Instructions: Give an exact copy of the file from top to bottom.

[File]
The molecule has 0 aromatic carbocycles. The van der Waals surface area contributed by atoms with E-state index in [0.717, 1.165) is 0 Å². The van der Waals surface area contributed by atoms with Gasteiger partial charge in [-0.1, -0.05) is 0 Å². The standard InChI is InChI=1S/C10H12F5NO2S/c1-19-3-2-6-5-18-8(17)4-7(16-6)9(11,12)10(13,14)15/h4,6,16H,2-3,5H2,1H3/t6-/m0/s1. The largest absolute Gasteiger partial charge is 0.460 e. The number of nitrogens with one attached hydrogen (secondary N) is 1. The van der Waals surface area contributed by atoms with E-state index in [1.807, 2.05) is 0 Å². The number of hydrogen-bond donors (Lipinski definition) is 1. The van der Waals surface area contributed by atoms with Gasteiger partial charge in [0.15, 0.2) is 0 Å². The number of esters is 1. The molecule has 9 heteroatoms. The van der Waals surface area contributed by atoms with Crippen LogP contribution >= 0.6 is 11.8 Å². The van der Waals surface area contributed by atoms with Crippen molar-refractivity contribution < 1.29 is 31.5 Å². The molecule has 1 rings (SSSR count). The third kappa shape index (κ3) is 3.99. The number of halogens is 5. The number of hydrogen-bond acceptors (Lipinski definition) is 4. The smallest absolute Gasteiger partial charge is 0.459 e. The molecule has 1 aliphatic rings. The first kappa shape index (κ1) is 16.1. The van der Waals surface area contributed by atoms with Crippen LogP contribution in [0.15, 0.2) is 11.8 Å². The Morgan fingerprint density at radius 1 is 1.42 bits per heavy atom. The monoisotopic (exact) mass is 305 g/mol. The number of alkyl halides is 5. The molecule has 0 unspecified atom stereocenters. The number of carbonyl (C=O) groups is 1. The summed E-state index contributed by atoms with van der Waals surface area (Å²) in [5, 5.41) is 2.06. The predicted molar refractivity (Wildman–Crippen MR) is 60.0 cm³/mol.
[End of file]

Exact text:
The molecule has 0 aromatic carbocycles. The van der Waals surface area contributed by atoms with E-state index in [0.717, 1.165) is 0 Å². The van der Waals surface area contributed by atoms with Gasteiger partial charge in [-0.1, -0.05) is 0 Å². The standard InChI is InChI=1S/C10H12F5NO2S/c1-19-3-2-6-5-18-8(17)4-7(16-6)9(11,12)10(13,14)15/h4,6,16H,2-3,5H2,1H3/t6-/m0/s1. The largest absolute Gasteiger partial charge is 0.460 e. The number of nitrogens with one attached hydrogen (secondary N) is 1. The van der Waals surface area contributed by atoms with E-state index in [1.807, 2.05) is 0 Å². The number of hydrogen-bond donors (Lipinski definition) is 1. The van der Waals surface area contributed by atoms with Gasteiger partial charge in [0.15, 0.2) is 0 Å². The number of esters is 1. The molecule has 9 heteroatoms. The van der Waals surface area contributed by atoms with Crippen LogP contribution >= 0.6 is 11.8 Å². The van der Waals surface area contributed by atoms with Crippen molar-refractivity contribution < 1.29 is 31.5 Å². The molecule has 1 rings (SSSR count). The third kappa shape index (κ3) is 3.99. The number of halogens is 5. The number of hydrogen-bond acceptors (Lipinski definition) is 4. The smallest absolute Gasteiger partial charge is 0.459 e. The molecule has 1 aliphatic rings. The first kappa shape index (κ1) is 16.1. The van der Waals surface area contributed by atoms with Crippen LogP contribution in [0.15, 0.2) is 11.8 Å². The Morgan fingerprint density at radius 1 is 1.42 bits per heavy atom. The monoisotopic (exact) mass is 305 g/mol. The number of alkyl halides is 5. The molecule has 0 unspecified atom stereocenters. The number of carbonyl (C=O) groups is 1. The summed E-state index contributed by atoms with van der Waals surface area (Å²) in [5, 5.41) is 2.06. The predicted molar refractivity (Wildman–Crippen MR) is 60.0 cm³/mol.